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Publisher's Summary

Tokyo resident Keiko Furukara has never fit in - neither in her family, nor in school - but when at the age of 18 she begins working at the Hiiromachi branch of national convenience store chain Smile Mart, she realizes instantly that she has found her purpose in life. Delighted to be able to exist in a place where the rules of social interaction are crystal clear (many are laid out line-by-line in the store's manual), Keiko does her best to copy the dress, mannerisms, and mode of speech of her colleagues, playing the part of a "normal" person excellently, more or less.

Keiko is the perfect employee - never late, always worrying about how to maximize sales, brilliantly conscientious, and highly energetic. Managers come and go but Keiko remains at the store for 18 years. It's almost hard to tell where the store ends and she begins. At 36, Keiko is very happy in her life, but the people close to her, from her family to her coworkers, pressure her to settle down with a man and to find a proper profession. Eventually, she is pushed to make a huge change. The static world of Keiko is upended - but will it be for the better?

A brilliant depiction of an unusual psyche and an extraordinary world, Convenience Store Woman is both an ironic and sharp-eyed look at contemporary work culture and the pressures to conform, as well as a charming and completely fresh portrait of an unforgettable heroine.

©2018 Sayaka Murata and Ginny Tapley Takemori (P)2018 Blackstone Audio, Inc.

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  • Overall
    4 out of 5 stars
  • Performance
    5 out of 5 stars
  • Story
    4 out of 5 stars

Quirky and original

I really enjoyed this quirky and dark-humored story. The main character, Keiko, is so bizarre and original. There isn't much of a plot, but it's a fascinating look at societal expectations. Nancy Wu did an excellent job narrating.

1 of 1 people found this review helpful

  • Overall
    5 out of 5 stars
  • Performance
    5 out of 5 stars
  • Story
    5 out of 5 stars
  • Louise
  • Laguna Niguel, CA, USA
  • 08-07-18

So good

Easy listening from the point of view of a woman with asperger syndrome. I love the book and the look into Japanese culture especially regarding single women. I especially love the ending.

  • Overall
    4 out of 5 stars
  • Performance
    2 out of 5 stars
  • Story
    5 out of 5 stars

An interesting read

This short story held an interesting take inside the mind of a woman who could really read people. I was pleased with her confidence at the end.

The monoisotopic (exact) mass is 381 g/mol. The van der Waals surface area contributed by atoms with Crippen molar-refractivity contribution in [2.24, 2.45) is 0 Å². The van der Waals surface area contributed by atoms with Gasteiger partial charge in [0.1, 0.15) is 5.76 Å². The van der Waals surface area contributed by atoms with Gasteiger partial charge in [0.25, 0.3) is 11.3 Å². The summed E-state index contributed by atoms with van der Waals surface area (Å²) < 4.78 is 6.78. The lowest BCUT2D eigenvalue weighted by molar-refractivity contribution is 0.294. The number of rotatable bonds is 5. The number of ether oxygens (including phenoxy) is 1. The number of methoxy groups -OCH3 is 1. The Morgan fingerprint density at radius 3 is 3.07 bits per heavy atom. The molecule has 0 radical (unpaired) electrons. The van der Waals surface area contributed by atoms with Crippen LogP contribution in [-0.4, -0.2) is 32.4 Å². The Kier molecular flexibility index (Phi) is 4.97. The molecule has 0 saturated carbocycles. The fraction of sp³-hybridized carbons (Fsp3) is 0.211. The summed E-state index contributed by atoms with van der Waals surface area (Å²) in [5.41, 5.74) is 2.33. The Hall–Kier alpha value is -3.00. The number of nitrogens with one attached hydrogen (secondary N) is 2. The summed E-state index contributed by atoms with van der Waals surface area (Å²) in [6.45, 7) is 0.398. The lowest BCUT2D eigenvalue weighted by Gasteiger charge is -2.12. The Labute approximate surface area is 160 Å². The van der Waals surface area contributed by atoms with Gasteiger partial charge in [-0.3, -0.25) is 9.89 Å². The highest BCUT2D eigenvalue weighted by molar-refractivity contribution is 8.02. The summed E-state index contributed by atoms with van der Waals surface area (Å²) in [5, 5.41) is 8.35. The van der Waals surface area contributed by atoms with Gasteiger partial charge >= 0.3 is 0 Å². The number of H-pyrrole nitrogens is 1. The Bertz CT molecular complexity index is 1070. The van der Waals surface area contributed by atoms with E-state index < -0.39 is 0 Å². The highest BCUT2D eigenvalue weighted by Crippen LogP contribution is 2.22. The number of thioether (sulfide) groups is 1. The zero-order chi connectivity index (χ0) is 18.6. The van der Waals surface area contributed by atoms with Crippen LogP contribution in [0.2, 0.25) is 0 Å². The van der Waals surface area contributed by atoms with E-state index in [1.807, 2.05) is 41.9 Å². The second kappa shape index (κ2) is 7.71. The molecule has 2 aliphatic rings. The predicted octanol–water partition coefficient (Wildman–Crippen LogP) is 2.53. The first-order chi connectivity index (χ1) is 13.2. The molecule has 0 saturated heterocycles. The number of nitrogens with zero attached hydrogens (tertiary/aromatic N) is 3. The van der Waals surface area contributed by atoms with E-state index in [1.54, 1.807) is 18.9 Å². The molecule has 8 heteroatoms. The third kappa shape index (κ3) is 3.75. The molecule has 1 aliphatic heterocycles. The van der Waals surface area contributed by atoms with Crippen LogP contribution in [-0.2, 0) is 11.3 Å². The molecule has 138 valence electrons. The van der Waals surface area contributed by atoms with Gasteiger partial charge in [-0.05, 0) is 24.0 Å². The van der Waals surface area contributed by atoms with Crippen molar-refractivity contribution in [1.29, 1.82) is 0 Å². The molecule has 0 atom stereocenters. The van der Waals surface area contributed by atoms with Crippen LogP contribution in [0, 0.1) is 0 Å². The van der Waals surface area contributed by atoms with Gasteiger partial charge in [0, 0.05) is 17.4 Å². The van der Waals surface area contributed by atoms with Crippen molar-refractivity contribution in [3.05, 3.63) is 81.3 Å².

0 of 1 people found this review helpful

  • Overall
    3 out of 5 stars
  • Performance
    4 out of 5 stars
  • Story
    3 out of 5 stars

Be single and happy.

First, hats off to the narrator for a job well done. If she's not good, I won't be able to finish this. And I paid for this, thinking it will be cute cos of the nice book cover. Pfft.
Sorry, but I really thought there would be a cute romance here so when the guy was described as some loser type. like, for real? this is the guy? then the guy started 'talking' geez, nobody in her right mind would even bother to listen once a guy start ranting about the stone age, criticizing society like he is such a victim when he is a derelict. And wait, would you believe - she took him home and let him use her toilet. And was even going to wash his stinky clothes?! I'm already aghast at this point but this girl is not normal so..
Keiko, girl, wth?! You heard what he had to say, out of pity perhaps I understand that you would stay and buy him jasmine tea or whatever. But run when you hear a man say he doesn't want to work, cos he's got this brilliant business idea but he can't hold a steady job, can't pay his rent, probably not even good looking. Just run, as fast as you can. Give him coffee from the vending machine if you are so humanitarian, some spare change for food but run cos he is not a cute puppy, he is a parasite in human form, he said so himself!
Well, I' m just glad that she came to in the end and tossed him out. So she just needed a break to figure out the stupid thing she got herself into.
And why do people around her would want her to get married, even so, it is not like they are pressuring her or anything. And when they learned it is the loser guy, they honestly don't advice her that he is not good for her?
Kinda like a weird film where you don't even know what lesson to take from it. Or how to reflect on it. It is a sad life but she is not, she can't function without the manual. She has programmed herself to be this, and it's ok, that's her life.
What was I expecting? That he would meet a good guy who will take her out of the convenience store. Have a family and together open their own little shop somewhere. Be happy ever after. haha, no. Not in this life.

0 of 6 people found this review helpful